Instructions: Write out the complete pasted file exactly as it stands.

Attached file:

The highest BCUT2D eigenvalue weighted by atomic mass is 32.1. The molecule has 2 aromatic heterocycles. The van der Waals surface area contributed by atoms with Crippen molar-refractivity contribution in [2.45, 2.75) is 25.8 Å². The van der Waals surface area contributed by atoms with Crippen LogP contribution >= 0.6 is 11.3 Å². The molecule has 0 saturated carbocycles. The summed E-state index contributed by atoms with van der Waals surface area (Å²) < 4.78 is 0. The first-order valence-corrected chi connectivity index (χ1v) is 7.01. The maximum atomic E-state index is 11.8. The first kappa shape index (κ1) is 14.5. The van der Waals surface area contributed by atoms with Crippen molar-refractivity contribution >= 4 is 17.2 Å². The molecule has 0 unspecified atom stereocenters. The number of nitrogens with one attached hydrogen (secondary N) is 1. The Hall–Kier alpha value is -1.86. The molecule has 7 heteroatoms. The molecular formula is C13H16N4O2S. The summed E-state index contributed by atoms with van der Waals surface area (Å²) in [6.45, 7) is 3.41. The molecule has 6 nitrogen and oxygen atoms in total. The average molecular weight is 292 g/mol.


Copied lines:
The highest BCUT2D eigenvalue weighted by atomic mass is 32.1. The molecule has 2 aromatic heterocycles. The van der Waals surface area contributed by atoms with Crippen molar-refractivity contribution in [2.45, 2.75) is 25.8 Å². The van der Waals surface area contributed by atoms with Crippen LogP contribution >= 0.6 is 11.3 Å². The molecule has 0 saturated carbocycles. The summed E-state index contributed by atoms with van der Waals surface area (Å²) < 4.78 is 0. The first-order valence-corrected chi connectivity index (χ1v) is 7.01. The maximum atomic E-state index is 11.8. The first kappa shape index (κ1) is 14.5. The van der Waals surface area contributed by atoms with Crippen molar-refractivity contribution >= 4 is 17.2 Å². The molecule has 0 unspecified atom stereocenters. The number of nitrogens with one attached hydrogen (secondary N) is 1. The Hall–Kier alpha value is -1.86. The molecule has 7 heteroatoms. The molecular formula is C13H16N4O2S. The summed E-state index contributed by atoms with van der Waals surface area (Å²) in [6.45, 7) is 3.41. The molecule has 6 nitrogen and oxygen atoms in total. The average molecular weight is 292 g/mol.